| Page Last Updated:
Monday, 8 November 2010
The Alpine Shire is a vibrant community located about 300 kilometres north east of Melbourne, and 70 kilometres south of Albury / Wodonga.
|It is a regional community with the three major townships of Bright, Mount Beauty and Myrtleford located in the two major river valleys; the Ovens and Kiewa valleys. |
The Alpine Shire covers an area of 4,839 square kilometres, and encompasses the Buffalo, Ovens and Kiewa Rivers and their tributaries.
About 92% of the Shire is public land, including large tracts of the Alpine National Park, as well as the whole of the Mount Buffalo National Park.
The remaining 8% of land comprises townships and farming land which exist along the flood plains of the river valleys, rising up to meet public land on the hill slopes.
The major townships are nestled in the valleys, located along the river systems.
The Shire extends from the heights of the mountains, snowfields and National Parks down to rich, fertile river valleys at its floor.
The Shire boasts a number of natural features including the Bogong High Plains, the Kiewa Valley, Ovens Valley and the Buffalo River Valley.
The Shire also surrounds some of Victoria’s major ski resorts at Mount Hotham, and Falls Creek, with smaller snowfield attractions at Dinner Plain and Mount Buffalo.
The Shire has a vibrant history, with agriculture, gold prospecting and the construction of the Kiewa hydro electric scheme all playing their part in creating what is today a wonderful mix of history, culture and experience.
Around 13,000 people call the Alpine Shire home, but the population swells as tourists make their way to enjoy the delights that the Shire has to offer.
Alpine has a large population of over 55s, with the 2006 Census revealing that 33.7% of the population is aged over 55, compared to an Australian average of 24.3%.
This provides unique challenges to the Council in order to provide adequate services for an ageing population.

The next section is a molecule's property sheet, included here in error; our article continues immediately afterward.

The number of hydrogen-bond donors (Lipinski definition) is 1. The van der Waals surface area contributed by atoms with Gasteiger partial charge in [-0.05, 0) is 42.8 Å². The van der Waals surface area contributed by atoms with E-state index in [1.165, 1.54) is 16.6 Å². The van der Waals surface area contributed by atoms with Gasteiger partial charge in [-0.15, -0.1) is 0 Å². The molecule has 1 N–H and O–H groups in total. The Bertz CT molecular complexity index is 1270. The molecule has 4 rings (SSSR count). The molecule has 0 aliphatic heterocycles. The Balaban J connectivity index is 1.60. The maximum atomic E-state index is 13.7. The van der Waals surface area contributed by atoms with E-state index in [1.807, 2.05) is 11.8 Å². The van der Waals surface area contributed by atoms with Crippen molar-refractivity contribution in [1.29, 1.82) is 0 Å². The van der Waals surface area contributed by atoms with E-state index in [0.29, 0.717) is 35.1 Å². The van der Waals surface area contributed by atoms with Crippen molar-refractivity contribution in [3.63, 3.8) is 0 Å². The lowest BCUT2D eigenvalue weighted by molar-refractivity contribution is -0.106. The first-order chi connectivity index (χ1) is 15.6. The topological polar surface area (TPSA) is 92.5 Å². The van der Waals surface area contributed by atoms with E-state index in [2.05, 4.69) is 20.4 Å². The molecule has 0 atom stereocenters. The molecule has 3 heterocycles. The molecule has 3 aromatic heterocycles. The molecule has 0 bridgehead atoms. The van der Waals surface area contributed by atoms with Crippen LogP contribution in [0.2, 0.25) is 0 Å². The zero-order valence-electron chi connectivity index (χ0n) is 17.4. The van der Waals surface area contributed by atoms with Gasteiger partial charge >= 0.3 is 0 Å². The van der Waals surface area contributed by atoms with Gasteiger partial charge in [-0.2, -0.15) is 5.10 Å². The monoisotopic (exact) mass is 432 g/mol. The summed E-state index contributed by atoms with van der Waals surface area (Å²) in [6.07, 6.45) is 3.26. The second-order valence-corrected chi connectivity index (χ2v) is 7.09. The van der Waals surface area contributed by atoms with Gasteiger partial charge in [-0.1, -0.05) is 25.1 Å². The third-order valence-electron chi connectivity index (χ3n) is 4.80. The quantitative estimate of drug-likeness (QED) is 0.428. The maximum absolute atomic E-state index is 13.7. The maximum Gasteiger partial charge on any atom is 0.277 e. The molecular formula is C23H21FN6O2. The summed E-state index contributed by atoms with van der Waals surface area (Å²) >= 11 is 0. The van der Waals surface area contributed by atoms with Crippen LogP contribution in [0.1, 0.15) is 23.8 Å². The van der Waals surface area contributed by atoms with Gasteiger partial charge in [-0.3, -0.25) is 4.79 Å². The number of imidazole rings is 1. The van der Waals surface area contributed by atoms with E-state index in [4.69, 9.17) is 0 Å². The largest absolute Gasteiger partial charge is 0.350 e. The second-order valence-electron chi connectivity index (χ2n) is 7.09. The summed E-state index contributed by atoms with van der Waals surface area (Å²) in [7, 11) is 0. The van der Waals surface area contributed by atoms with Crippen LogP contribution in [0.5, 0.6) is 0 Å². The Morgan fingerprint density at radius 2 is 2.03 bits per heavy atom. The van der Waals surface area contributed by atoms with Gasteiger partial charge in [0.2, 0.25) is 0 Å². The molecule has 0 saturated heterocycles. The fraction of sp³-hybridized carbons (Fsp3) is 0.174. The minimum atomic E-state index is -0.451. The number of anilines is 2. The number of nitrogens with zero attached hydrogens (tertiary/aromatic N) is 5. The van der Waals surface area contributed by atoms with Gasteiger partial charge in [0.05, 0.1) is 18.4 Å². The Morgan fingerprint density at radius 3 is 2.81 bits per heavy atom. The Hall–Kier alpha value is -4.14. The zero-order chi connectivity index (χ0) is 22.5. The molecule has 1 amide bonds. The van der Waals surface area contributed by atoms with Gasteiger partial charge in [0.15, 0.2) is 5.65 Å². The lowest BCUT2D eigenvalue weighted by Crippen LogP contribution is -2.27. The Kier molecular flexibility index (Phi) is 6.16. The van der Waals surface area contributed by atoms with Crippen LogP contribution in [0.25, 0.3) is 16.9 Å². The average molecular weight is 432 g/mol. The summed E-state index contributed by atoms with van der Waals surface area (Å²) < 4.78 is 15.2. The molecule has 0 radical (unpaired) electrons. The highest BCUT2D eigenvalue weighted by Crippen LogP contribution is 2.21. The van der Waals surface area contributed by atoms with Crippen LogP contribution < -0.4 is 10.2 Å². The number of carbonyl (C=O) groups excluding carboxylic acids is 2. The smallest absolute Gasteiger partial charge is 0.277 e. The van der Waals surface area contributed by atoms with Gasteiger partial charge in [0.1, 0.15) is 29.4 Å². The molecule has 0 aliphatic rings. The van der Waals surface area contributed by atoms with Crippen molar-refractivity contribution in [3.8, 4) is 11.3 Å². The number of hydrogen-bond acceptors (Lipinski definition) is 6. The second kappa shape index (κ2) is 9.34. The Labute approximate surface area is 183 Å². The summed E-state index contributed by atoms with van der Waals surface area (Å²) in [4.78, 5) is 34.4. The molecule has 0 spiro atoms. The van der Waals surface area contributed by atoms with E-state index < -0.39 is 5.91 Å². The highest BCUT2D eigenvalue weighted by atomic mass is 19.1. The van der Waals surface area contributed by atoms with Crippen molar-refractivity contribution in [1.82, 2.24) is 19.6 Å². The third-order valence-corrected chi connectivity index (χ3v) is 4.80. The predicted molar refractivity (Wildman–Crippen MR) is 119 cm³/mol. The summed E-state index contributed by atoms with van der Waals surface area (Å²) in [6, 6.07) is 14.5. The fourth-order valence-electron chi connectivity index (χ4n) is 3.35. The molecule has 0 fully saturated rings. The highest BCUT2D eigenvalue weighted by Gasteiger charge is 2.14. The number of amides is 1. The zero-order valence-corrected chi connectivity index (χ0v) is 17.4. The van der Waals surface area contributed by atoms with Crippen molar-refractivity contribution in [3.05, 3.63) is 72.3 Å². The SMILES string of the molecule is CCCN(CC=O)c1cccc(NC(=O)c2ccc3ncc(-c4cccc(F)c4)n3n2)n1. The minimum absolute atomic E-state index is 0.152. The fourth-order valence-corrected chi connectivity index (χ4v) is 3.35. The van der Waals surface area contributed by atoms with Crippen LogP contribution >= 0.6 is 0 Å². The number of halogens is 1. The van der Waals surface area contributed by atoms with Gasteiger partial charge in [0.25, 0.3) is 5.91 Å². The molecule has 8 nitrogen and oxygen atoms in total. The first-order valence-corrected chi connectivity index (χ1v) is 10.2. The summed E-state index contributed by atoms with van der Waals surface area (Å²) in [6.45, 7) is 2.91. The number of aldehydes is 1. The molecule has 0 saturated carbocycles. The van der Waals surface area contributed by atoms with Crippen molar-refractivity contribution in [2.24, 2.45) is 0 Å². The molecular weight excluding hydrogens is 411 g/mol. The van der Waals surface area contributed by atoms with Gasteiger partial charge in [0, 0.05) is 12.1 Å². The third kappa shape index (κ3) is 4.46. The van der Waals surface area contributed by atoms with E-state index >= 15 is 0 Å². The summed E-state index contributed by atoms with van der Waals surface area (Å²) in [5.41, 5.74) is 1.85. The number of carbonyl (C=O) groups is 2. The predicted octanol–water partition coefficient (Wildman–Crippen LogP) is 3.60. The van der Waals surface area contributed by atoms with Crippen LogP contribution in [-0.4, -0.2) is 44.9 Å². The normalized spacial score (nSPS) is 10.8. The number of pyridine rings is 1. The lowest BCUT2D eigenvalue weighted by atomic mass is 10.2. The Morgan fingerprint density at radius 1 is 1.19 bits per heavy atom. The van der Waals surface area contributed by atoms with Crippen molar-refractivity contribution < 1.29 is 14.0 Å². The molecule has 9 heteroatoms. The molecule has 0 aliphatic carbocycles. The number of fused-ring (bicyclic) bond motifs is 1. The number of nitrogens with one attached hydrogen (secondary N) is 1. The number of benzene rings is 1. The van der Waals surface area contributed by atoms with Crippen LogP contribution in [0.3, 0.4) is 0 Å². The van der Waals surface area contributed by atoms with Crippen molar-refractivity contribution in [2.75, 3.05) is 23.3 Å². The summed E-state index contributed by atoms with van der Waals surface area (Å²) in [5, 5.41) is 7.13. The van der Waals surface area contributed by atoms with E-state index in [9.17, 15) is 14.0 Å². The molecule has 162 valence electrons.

Alpine Shire has an industry mix that covers goods producing industries (agriculture, manufacturing, construction) and services.
The key sectors are tourism, timber and forestry, agriculture (livestock and horticulture), services (health, education, community services), and retail.
Tourism is a major driver of the economy. Combined with the Alpine ski
resorts, tourism is worth around $300 million per annum to the region.
Water is an important part of the Alpine Shire, with the Buffalo Dam (Lake Buffalo) being a major storage on the Buffalo River, providing water to the Ovens River downstream of Myrtleford.
The Kiewa River is regulated by the Kiewa Hydro Electric Scheme, leaving the upper Ovens River and the Buckland River as unregulated streams in the Shire.
The Alpine Shire continues to be a prosperous community and an attractive region in which to live, work, invest and visit.
|The Alpine Shire was formed by order of the Governor in Council on Friday, 18 November, 1994. |
It is made up of parts of the former municipalities of the Shires of Bright, Myrtleford, Oxley and Yackandandah and parts of the United Shire of Beechworth.
Three commissioners were appointed to oversee the amalgamation and the first two years of operation; Chief Commissioner Mr Kevin Howard and Commissioners Mr Les Hocking and Mr Angie Rigoni.
“The Alpine Shire was formed in recognition of its enormous potential to grow socially and economically in balance with the surrounding Alpine environment.”
Taken from the Council’s Annual Report 1994 – 1995.
In March in 1997, the first elected councillors of the Alpine Shire were sworn in.
They were Councillors Lindsay Smith, Julie Carroll, Charles Duncan, Fran Bentley and Tony Bennett.
The results of subsequent elections were as follows:
2000 Charlie Duncan, Tony Bennett, Jason Reid, Zuvele Leschen, Julie Carroll
2003 Julie Carroll, Andrew Randell, Zuvele Leschen, Bill Best, Sally Rose
2005 Jan Vonarx, Bill Best, Nino Mautone, Greg Lee, Zuvele Leschen, Daryl Pearce, Mario Vaccaro
An election was held in 2005 to align all municipal elections throughout Victoria to the same cycles.
An electoral representation review undertaken in 2005 resulted in the number of councillors being increased to seven.
An election was held in November 2008, after which all Victorian councils now serve four-year terms.